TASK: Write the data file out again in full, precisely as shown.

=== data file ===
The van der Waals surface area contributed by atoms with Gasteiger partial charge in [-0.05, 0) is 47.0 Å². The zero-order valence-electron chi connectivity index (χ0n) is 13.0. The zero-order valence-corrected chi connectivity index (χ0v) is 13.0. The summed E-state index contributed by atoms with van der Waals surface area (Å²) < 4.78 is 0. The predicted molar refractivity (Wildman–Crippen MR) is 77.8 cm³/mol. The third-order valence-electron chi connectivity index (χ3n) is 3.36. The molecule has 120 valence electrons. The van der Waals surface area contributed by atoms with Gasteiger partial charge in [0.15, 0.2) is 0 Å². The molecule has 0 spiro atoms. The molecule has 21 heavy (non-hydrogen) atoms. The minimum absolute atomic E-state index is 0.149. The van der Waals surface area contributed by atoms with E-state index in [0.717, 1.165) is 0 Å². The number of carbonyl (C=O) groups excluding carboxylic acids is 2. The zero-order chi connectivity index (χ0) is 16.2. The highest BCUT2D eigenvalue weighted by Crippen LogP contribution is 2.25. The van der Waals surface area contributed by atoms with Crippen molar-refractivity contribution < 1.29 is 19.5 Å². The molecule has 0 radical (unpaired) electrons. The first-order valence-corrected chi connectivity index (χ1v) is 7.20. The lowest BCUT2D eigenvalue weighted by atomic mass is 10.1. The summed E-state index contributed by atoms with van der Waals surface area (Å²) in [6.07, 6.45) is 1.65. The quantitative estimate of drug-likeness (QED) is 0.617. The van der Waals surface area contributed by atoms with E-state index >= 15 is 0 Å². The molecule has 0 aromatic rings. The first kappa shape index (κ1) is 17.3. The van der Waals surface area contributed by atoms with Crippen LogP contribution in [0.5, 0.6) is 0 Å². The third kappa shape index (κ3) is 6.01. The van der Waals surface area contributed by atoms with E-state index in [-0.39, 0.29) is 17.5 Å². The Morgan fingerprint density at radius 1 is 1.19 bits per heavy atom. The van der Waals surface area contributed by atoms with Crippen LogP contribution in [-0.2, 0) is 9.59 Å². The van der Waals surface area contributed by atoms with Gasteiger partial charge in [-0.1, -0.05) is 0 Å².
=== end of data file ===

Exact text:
The van der Waals surface area contributed by atoms with Gasteiger partial charge in [-0.05, 0) is 47.0 Å². The zero-order valence-electron chi connectivity index (χ0n) is 13.0. The zero-order valence-corrected chi connectivity index (χ0v) is 13.0. The summed E-state index contributed by atoms with van der Waals surface area (Å²) < 4.78 is 0. The predicted molar refractivity (Wildman–Crippen MR) is 77.8 cm³/mol. The third-order valence-electron chi connectivity index (χ3n) is 3.36. The molecule has 120 valence electrons. The van der Waals surface area contributed by atoms with Gasteiger partial charge in [0.15, 0.2) is 0 Å². The molecule has 0 spiro atoms. The molecule has 21 heavy (non-hydrogen) atoms. The minimum absolute atomic E-state index is 0.149. The van der Waals surface area contributed by atoms with E-state index in [0.717, 1.165) is 0 Å². The number of carbonyl (C=O) groups excluding carboxylic acids is 2. The zero-order chi connectivity index (χ0) is 16.2. The highest BCUT2D eigenvalue weighted by Crippen LogP contribution is 2.25. The van der Waals surface area contributed by atoms with Crippen molar-refractivity contribution < 1.29 is 19.5 Å². The molecule has 0 radical (unpaired) electrons. The first-order valence-corrected chi connectivity index (χ1v) is 7.20. The lowest BCUT2D eigenvalue weighted by atomic mass is 10.1. The summed E-state index contributed by atoms with van der Waals surface area (Å²) in [6.07, 6.45) is 1.65. The quantitative estimate of drug-likeness (QED) is 0.617. The van der Waals surface area contributed by atoms with E-state index >= 15 is 0 Å². The molecule has 0 aromatic rings. The first kappa shape index (κ1) is 17.3. The van der Waals surface area contributed by atoms with Crippen LogP contribution in [0.5, 0.6) is 0 Å². The third kappa shape index (κ3) is 6.01. The van der Waals surface area contributed by atoms with E-state index in [-0.39, 0.29) is 17.5 Å². The Morgan fingerprint density at radius 1 is 1.19 bits per heavy atom. The van der Waals surface area contributed by atoms with Crippen LogP contribution in [-0.2, 0) is 9.59 Å². The van der Waals surface area contributed by atoms with Gasteiger partial charge in [-0.1, -0.05) is 0 Å².